The first step would be to confirm that the case humidity indicator is accurate.  This is not an expensive instrument.

An inexpensive solution is to put some indicating desiccant silica in the violin case, enclosed in something similar to a lady's nylon stocking.  You may want to put the violin case in a plastic bag or similar.  The desiccant silica is inexpensive and can easily be reactivated by heating it in an oven, as Charles stated.  I would not put a great quantity in the case since you want to keep the humidity at 40 - 50% relative and the silica has the capacity to lower humidity to 0%, which is not good.  

If wisdom were offered me with the proviso that I should keep it shut up and refrain from declaring it, I should refuse.  There’s no delight in owning anything unshared.  —Seneca

I consider any plane that I design a success if it rises high enough to crash.  —RA Heinlein

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AndrewH
Sacramento, California
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February 2, 2018 - 8:44 pm
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As I mentioned in the other thread, my parents' house in Houston flooded after Hurricane Harvey, and Houston is a humid environment to begin with. Before mold treatment and drywall repairs were completed, they ran four dehumidifiers for the entire house (a large 5-bedroom house), and that was sufficient to keep the humidity under 40% with no special measures taken to keep outside air out. For a single practice room, one dehumidifier may be sufficient.

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BautyCoot
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February 2, 2018 - 9:47 pm
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AndrewH said
As I mentioned in the other thread, my parents' house in Houston flooded after Hurricane Harvey, and Houston is a humid environment to begin with. Before mold treatment and drywall repairs were completed, they ran four dehumidifiers for the entire house (a large 5-bedroom house), and that was sufficient to keep the humidity under 40% with no special measures taken to keep outside air out. For a single practice room, one dehumidifier may be sufficient.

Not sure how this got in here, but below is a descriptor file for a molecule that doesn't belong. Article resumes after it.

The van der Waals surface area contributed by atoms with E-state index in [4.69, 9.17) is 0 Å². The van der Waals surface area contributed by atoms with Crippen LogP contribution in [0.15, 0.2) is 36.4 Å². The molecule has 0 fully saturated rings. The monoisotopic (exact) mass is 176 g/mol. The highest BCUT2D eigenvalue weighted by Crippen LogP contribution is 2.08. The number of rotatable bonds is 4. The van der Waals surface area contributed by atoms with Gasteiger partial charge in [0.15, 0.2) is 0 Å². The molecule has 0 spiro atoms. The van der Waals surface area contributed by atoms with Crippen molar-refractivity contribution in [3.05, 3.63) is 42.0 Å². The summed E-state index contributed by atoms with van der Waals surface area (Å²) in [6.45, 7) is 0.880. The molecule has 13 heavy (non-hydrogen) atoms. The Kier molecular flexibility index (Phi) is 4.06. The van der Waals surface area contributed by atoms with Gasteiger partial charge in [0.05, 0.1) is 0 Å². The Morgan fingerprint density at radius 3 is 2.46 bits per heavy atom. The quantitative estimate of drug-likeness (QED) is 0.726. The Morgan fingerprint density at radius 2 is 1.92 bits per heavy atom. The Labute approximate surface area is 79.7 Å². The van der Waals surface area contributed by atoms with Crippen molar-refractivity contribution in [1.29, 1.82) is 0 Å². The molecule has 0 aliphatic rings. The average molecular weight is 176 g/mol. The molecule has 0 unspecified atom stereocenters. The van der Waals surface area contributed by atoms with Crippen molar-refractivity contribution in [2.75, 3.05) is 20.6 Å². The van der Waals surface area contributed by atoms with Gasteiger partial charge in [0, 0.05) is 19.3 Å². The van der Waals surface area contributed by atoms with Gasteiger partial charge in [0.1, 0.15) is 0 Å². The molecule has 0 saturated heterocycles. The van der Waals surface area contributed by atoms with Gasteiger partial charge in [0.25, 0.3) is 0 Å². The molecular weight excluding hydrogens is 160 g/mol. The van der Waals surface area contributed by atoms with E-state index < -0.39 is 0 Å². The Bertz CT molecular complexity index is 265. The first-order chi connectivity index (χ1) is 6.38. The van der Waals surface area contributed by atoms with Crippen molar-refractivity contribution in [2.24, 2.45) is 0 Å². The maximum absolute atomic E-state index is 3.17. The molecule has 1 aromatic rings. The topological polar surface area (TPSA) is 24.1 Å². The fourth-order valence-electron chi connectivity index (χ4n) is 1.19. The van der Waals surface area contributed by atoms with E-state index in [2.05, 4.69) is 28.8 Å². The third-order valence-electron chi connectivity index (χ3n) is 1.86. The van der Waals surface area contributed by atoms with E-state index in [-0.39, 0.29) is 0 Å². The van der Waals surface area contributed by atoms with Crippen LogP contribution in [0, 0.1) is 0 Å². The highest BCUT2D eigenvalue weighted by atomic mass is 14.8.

Hi, thanks to the advice I got on this post I decide to get a dehumidifier.

https://www.amazon.com/Dehumidifier-Powerful-Portable-Automatic-Effortless/dp/B076C9KH7D/ref=cm_cr_arp_d_product_top?ie=UTF8

What do you think about this model?

You seem to be more experienced in this field.

my room it's like 3.5*3.5*3 meters 🙂

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AndrewH
Sacramento, California
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February 2, 2018 - 11:59 pm
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BautyCoot said

AndrewH said
As I mentioned in the other thread, my parents' house in Houston flooded after Hurricane Harvey, and Houston is a humid environment to begin with. Before mold treatment and drywall repairs were completed, they ran four dehumidifiers for the entire house (a large 5-bedroom house), and that was sufficient to keep the humidity under 40% with no special measures taken to keep outside air out. For a single practice room, one dehumidifier may be sufficient.  

Hi, thanks to the advice I got on this post I decide to get a dehumidifier.

https://www.amazon.com/Dehumidifier-Powerful-Portable-Automatic-Effortless/dp/B076C9KH7D/ref=cm_cr_arp_d_product_top?ie=UTF8

What do you think about this model?

You seem to be more experienced in this field.

my room it's like 3.5*3.5*3 meters 🙂  

Hmm. Looks like it's designed for a room about that size. (Recommended for approximately 1200 cubic feet, and your room is 1300 cubic feet.) Should cut the humidity substantially.

But you might also consider getting a more powerful humidifier, so you don't have to run it all the time and can turn it off when you don't want the noise.

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Fiddlerman
Fort Lauderdale
February 6, 2018 - 12:15 pm
Member Since: September 26, 2010
Forum Posts: 13725

@BautyCoot - Sorry to hear that customs did some damage. We will gladly ship you a new spinner for your case. Would you please give me your order ID?

As for the marks, try with some wax such as turtle wax but don't tell anyone that I said that. 🙂

Our luthiers use their own formula polish along with fine pumice stone powder. Sometimes they use varnish and sometimes French polish.

"The richest person is not the one who has the most,
but the one who needs the least."

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BautyCoot
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February 11, 2018 - 1:04 pm
Member Since: November 15, 2017
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Fiddlerman said
@BautyCoot - Sorry to hear that customs did some damage. We will gladly ship you a new spinner for your case. Would you please give me your order ID?

As for the marks, try with some wax such as turtle wax but don't tell anyone that I said that. 🙂

Our luthiers use their own formula polish along with fine pumice stone powder. Sometimes they use varnish and sometimes French polish.  

Hi :D, thanks for the advice.

The ID seems to be "#112-6391439-2149045"

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Fiddlerman
Fort Lauderdale
February 15, 2018 - 10:40 am
Member Since: September 26, 2010
Forum Posts: 13725

I'm confused about the order ID.
Our ID is 5 numbers long. Should look something like this: 38387

You could also send me a PM with the name that you used when making the order and I'll find it that way instead.

"The richest person is not the one who has the most,
but the one who needs the least."